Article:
More and more people live in cities. And this is not going to change in the foreseeable future. But what are the consequences of this growth for the environment in cities?
Cities in distress
For the past half century, the development of cities has been mostly focussed on improving the economy and creating more jobs. With four billion people currently living in cities, and this number is predicted to have grown with another two and a half billion by 2050, this focus has to shift to keep cities safe and healthy. Currently, many cities, especially the ones with more than ten million people, like Tokyo or Mumbai, struggle with air pollution, poor water quality, waste-disposal difficulties and many more problems. With the amount of people that live in cities only growing, this will only get worse in the future.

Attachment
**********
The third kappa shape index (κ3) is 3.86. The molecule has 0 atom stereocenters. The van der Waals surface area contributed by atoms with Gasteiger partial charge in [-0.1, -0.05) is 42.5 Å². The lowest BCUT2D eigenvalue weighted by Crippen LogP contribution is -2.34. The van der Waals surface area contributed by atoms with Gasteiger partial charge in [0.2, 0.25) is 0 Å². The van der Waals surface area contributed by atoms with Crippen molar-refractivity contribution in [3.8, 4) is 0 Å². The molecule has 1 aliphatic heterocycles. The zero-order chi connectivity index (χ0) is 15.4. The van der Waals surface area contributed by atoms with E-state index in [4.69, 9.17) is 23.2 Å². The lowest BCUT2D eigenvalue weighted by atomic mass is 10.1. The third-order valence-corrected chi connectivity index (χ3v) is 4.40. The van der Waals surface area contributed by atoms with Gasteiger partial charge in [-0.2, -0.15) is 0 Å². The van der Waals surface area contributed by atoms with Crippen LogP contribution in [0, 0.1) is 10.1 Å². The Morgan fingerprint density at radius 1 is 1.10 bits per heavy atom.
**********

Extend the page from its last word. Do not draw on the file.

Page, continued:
To tackle these problems, urban ecologists, people who study the ‘nature’ in cities, for example the plants and the animals that thrive in a city, are trying to find ways to make cities healthier. With the knowledge these ecologists have gathered, they’ve been able to find ways to make cities more livable. Urban ecologists in Melbourne, for example, are building a forest in the middle of the city, to make the city more healthy and resilient. Other cities around the world, like London, Singapore and Portland are copying this strategy.
Although our knowledge about urban environments have greatly improved in the past three decades, there’s still a lot of advances to make. Not only do we need to discover the causes of the problems megacities are facing, we also need to turn this knowledge into action that can actually help distressed megacities. And these advances in urban ecology are needed quite fast since the amount of people in cities is only growing, while the life standards in cities only decrease.
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